Nathan Rein has been teaching at Ursinus since 2002. His main field is the history of the Protestant Reformation in Germany. His research has focused in particular on the relationship between religious and political identity as reflected in popular publications and visual culture. His recent publications have examined the overlap between early modern history and questions in the theory of religion. His first book, The Chancery of God, was published in 2008 with Ashgate, and his work has appeared in the Journal of the American Academy of Religion, in Method and Theory in the Study of Religion, and elsewhere. At Ursinus, he teaches courses on the history of Christianity, on religious diversity, and on the theory of religion, as well as contributing regularly to the Common Intellectual Experience program. He lives in Phoenixville, PA with his wife and two children, as well as three cats, two rabbits, and a pet white rat.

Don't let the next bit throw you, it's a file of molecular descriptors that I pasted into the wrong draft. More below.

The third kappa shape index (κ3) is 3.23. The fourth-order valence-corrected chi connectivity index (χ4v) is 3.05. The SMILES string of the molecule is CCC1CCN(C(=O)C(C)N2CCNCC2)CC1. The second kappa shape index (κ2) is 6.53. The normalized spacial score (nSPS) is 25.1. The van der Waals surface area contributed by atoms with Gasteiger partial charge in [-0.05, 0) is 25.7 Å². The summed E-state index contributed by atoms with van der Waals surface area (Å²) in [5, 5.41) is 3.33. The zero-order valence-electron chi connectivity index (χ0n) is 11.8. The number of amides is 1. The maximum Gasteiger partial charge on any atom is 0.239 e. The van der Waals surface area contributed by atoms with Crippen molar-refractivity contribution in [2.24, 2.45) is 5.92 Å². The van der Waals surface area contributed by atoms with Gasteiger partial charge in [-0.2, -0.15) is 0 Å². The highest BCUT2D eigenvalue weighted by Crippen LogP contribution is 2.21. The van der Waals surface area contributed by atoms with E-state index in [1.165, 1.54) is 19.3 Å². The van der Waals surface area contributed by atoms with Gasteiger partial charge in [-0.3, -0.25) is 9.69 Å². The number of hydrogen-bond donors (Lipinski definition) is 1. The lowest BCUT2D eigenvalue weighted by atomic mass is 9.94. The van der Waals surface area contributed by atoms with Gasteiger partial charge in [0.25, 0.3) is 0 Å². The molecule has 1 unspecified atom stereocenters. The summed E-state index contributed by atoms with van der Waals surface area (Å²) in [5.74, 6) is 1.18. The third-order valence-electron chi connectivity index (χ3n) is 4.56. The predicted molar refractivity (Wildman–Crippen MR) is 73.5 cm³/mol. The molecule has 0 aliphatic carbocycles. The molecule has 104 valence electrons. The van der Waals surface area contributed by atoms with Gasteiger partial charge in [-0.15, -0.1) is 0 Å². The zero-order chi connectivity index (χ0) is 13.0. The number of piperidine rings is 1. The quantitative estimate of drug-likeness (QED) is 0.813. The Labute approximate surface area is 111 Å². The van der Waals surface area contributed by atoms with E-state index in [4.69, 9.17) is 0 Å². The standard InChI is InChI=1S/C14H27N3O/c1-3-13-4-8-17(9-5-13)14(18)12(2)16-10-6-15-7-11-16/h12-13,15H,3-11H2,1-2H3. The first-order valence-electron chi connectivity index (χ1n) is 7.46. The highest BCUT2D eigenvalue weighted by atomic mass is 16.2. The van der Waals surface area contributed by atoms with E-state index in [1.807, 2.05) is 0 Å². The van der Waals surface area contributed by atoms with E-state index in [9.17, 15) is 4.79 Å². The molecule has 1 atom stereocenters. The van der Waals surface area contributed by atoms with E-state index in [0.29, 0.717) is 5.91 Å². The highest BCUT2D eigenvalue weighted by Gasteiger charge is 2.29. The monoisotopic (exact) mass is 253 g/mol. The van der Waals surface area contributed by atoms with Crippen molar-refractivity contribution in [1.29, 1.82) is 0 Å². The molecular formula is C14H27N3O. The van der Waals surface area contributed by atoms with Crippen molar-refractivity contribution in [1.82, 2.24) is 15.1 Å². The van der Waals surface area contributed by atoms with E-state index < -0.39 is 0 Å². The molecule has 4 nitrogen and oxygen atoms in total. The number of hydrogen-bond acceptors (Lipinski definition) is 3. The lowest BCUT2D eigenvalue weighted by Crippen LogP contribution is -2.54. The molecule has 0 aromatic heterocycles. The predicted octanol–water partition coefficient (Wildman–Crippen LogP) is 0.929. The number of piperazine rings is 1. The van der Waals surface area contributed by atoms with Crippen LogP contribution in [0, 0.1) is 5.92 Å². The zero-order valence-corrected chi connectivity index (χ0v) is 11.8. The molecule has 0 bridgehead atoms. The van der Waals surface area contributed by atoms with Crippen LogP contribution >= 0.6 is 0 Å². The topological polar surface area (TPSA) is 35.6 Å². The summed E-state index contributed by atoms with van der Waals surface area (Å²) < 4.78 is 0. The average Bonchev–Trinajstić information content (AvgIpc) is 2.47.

Assistant Dean for Academic Affairs
Co-Director, Ursinus Institute Student Success
- B.A., Columbia University
- Ph.D., Harvard University
- World Religions (RELS-111)
- What Is Religion? (RELS-212)
- Christianity: An Introduction (RELS-233)
- Religion and Violence (RELS-327)
- Religious Diversity in Southeastern Pennsylvania (RELS-328)
- The Protestant Reformation (RELS-365)
- CIE 1 and CIE 2
History of Christianity
The Protestant Reformation in Germany
Theory of Religion
Religion and violence
- The Chancery of God: Protestant Print, Polemic, and Propaganda against the Empire, Magdeburg 1546-1551 (Routledge, 2008).
- “Enemy Brothers: Gary Lease and the Scholarship of Religion.” Method & Theory in the Study of Religion 21 (2009).
- “From the history of religions to the history of ‘religion’: the Protestant Reformation and the challenge to sui generis religion.” In: R. Head, ed., Orthodoxies and heterodoxies in early modern German culture: order and creativity, 1500-1750 (Brill, 2007).
- Co-chair, American Academy of Religion, History of Christianity section, 2006-2012.
- Associate editor, Bulletin for the Study of Religion.